Curing salt works to inhibit the growth of bacteria on cured meats and keeps them from spoiling.
It also gives a more traditional flavor to the meat. Curing salts usually contain sodium nitrite, sodium nitrate, or both.
However, sodium nitrates are known to cause health problems in humans.
Since then, only sodium nitrites have been used for curing meat.
But even this has come into question because of its carcinogenic properties.
For this reason, people are looking for substitutes for curing salt.
In this article, we will look at the five best substitutes for curing salt for making meat products.
What is Curing Salt?
Curing salt is used in all kinds of meats which include beef, poultry, and fish.
It is used in meats to generate a pinkish shade and extend its shelf life.
It is safe to use and is used for high-quality meat curing. Curing salt is a must-have ingredient in your kitchen.
It is made from sodium chloride, also known as table salt, and sodium nitrate.
Sometimes, it is also called pink salt, but many people get confused between pink salt and pink Himalayan salt.
It is mostly very easily available. But there might be times where you are not able to find curing salt near your place.
The American Meat Science Association says several factors to consider when finding a substitute for curing salt.
This includes the concentration of nitrite in the substitute, the safety and efficacy of each product, its cost-effectiveness, and whether or not it can be used in all applications.
5 Best Substitutes for Curing Salt
Now, if you do not have to cure salt at home but require it to make something, here are the substitutes you can use instead of it.
1 – Celery Powder
Celery powder is a great substitute for curing salt.
Many of you might be surprised at how celery powder can be used as a substitute for curing salt.
Celery powder is a nitrate-free ingredient. You can also use celery juice instead of celery powder.
Celery juice is also a nitrate-free ingredient. For both celery powder and celery juice, you can use the same quantity as curing salt.
You can also add celery powder to the liquid brine or cure you are making.
You will not be able to taste a difference in the final product, and it has no negative effect on curing.
2 – Salt Peter
Saltpeter is a good substitute for curing salt.
It is efficient in preserving meat, and it has been used for a very long time as an alternative to curing salt.
It is easily available in most places which is why people use it a lot.
A lot of people also use saltpeter to make the meat soft.
Saltpeter can also be a great thickening agent for a lot of foods.
You can use the same amount of saltpeter as the curing salt.
Saltpeter also helps in killing the moisture in the meat.
So you do not need to worry about the bacteria that grow on the food, and also, the food will last for a long time.
3 – Non-iodised Sea Salt
Non-iodized sea salt can be a great substitute for curing salt as it is very easy to find.
It can be used in all types of foods, and it will also extend the shelf life of the foods.
This salt does not change the taste of the food, but it can give a slightly different flavor to food.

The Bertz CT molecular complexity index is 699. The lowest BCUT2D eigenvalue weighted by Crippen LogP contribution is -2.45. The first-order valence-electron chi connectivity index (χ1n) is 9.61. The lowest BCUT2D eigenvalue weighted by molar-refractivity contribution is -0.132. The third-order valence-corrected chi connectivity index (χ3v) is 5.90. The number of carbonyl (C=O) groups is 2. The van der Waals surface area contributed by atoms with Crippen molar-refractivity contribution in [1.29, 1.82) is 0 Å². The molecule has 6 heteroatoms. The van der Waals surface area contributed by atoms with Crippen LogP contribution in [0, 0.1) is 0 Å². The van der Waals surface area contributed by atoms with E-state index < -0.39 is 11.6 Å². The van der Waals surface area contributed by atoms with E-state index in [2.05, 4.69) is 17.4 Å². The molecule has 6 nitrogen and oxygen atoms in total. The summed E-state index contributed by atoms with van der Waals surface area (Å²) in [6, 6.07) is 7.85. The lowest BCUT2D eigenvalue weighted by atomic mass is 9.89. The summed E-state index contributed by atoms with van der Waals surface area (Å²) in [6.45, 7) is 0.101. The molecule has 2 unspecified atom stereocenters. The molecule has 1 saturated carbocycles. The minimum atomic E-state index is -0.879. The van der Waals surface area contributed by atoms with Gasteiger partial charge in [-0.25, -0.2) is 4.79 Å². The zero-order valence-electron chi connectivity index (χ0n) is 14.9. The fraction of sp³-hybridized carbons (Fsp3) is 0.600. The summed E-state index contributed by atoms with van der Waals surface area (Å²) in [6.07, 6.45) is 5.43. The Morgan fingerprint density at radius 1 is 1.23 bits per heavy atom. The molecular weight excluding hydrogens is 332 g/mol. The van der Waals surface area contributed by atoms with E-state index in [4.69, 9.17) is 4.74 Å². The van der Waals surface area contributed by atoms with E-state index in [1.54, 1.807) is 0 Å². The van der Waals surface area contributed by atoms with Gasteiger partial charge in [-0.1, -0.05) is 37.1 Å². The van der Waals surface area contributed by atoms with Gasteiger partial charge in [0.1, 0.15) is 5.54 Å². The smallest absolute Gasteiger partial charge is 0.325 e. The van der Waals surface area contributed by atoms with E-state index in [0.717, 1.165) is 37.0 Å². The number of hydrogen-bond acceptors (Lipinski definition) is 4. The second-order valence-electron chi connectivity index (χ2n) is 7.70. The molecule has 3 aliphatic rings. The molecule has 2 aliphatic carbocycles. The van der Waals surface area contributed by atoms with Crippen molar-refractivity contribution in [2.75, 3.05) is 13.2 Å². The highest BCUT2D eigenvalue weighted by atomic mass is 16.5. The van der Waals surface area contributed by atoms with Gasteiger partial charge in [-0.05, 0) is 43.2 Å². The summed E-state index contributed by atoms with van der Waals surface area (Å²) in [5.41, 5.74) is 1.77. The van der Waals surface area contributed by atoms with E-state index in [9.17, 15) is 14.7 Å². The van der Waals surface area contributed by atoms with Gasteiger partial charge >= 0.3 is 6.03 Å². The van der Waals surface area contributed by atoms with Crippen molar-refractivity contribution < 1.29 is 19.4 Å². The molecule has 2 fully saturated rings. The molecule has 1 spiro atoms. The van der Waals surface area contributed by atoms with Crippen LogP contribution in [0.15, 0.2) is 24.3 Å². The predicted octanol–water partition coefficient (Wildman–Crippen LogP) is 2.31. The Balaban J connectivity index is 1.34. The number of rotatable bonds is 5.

So, if you want the same flavor as curing salt, using this will not be the best option for you.
Non-iodized sea salt is a good substitute, if not the best one.
So, it can be a substitute for curing salts in all types of food, and also the flavor will also remain the same.
You can use the same quantity of non- iodized sea salt as the curing salt.
4 – Himalayan Salt
Himalayan salt is extremely popular. It is available in almost any household and also very easily found in any supermarket.
However, by adding Himalayan salt, the shelf life of the food may not increase that much.
It can also be used to cure meat and give a good flavor to the food.
Himalayan salt is healthier as compared to other salts, and it is rich in minerals too.
You can use the same amount of Himalayan salt instead of curing salt while cooking food.
5 – Kosher Salt
Kosher salt is not a very common salt, and it is difficult to find in supermarkets.
But in case you find it, it can be a great substitute for curing salt.
It is non-iodized salt and can be used in all kinds of foods, from vegetables to meats.
It has a neutral salty taste, and it is nitrate-free. It is not as salty as other salts.
So for the quantity, you will have to use more than the curing salt.
However, it also depends on personal preference. Some people might prefer adding less salt.
So, next time when you find kosher salt in a supermarket, buy it undoubtedly as it can be used in all the foods.
Curing salt is one of the important ingredients that you need to be careful about while buying.
If you do not have to cure salt at home and your food requires it, too, then all the aforementioned substitutes can be a good substitute for curing salt.
It will give the same flavor and keep your food fresh as well.
So, next time you find yourself in a situation where you need to substitute curing salt, the substitutes mentioned above can be a good option.
- Celery Powder
- Salt Peter
- Non-iodised Sea Salt
- Himalayan Salt
- Kosher Salt
- Choose your prefered substitute from the list of options.
- Organize all of your ingredients.
- Follow the substitution ratio to determine how much is required in your recipe.